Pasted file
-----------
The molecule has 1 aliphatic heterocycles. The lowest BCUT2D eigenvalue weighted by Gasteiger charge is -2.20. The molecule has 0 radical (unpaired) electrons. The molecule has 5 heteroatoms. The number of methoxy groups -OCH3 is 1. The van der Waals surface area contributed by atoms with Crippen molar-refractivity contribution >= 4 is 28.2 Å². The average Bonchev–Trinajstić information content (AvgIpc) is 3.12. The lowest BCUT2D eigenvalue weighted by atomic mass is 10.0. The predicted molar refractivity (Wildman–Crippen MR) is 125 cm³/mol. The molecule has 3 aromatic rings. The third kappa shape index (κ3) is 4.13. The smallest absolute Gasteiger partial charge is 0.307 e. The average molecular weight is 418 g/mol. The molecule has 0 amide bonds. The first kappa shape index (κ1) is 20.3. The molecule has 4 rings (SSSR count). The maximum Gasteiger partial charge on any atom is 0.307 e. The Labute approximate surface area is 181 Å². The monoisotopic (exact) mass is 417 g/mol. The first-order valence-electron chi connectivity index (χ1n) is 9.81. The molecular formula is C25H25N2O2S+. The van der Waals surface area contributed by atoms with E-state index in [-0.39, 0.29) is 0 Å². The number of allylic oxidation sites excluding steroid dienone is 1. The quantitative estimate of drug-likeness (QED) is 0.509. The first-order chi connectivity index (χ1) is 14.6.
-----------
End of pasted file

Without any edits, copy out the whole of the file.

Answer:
The molecule has 1 aliphatic heterocycles. The lowest BCUT2D eigenvalue weighted by Gasteiger charge is -2.20. The molecule has 0 radical (unpaired) electrons. The molecule has 5 heteroatoms. The number of methoxy groups -OCH3 is 1. The van der Waals surface area contributed by atoms with Crippen molar-refractivity contribution >= 4 is 28.2 Å². The average Bonchev–Trinajstić information content (AvgIpc) is 3.12. The lowest BCUT2D eigenvalue weighted by atomic mass is 10.0. The predicted molar refractivity (Wildman–Crippen MR) is 125 cm³/mol. The molecule has 3 aromatic rings. The third kappa shape index (κ3) is 4.13. The smallest absolute Gasteiger partial charge is 0.307 e. The average molecular weight is 418 g/mol. The molecule has 0 amide bonds. The first kappa shape index (κ1) is 20.3. The molecule has 4 rings (SSSR count). The maximum Gasteiger partial charge on any atom is 0.307 e. The Labute approximate surface area is 181 Å². The monoisotopic (exact) mass is 417 g/mol. The first-order valence-electron chi connectivity index (χ1n) is 9.81. The molecular formula is C25H25N2O2S+. The van der Waals surface area contributed by atoms with E-state index in [-0.39, 0.29) is 0 Å². The number of allylic oxidation sites excluding steroid dienone is 1. The quantitative estimate of drug-likeness (QED) is 0.509. The first-order chi connectivity index (χ1) is 14.6.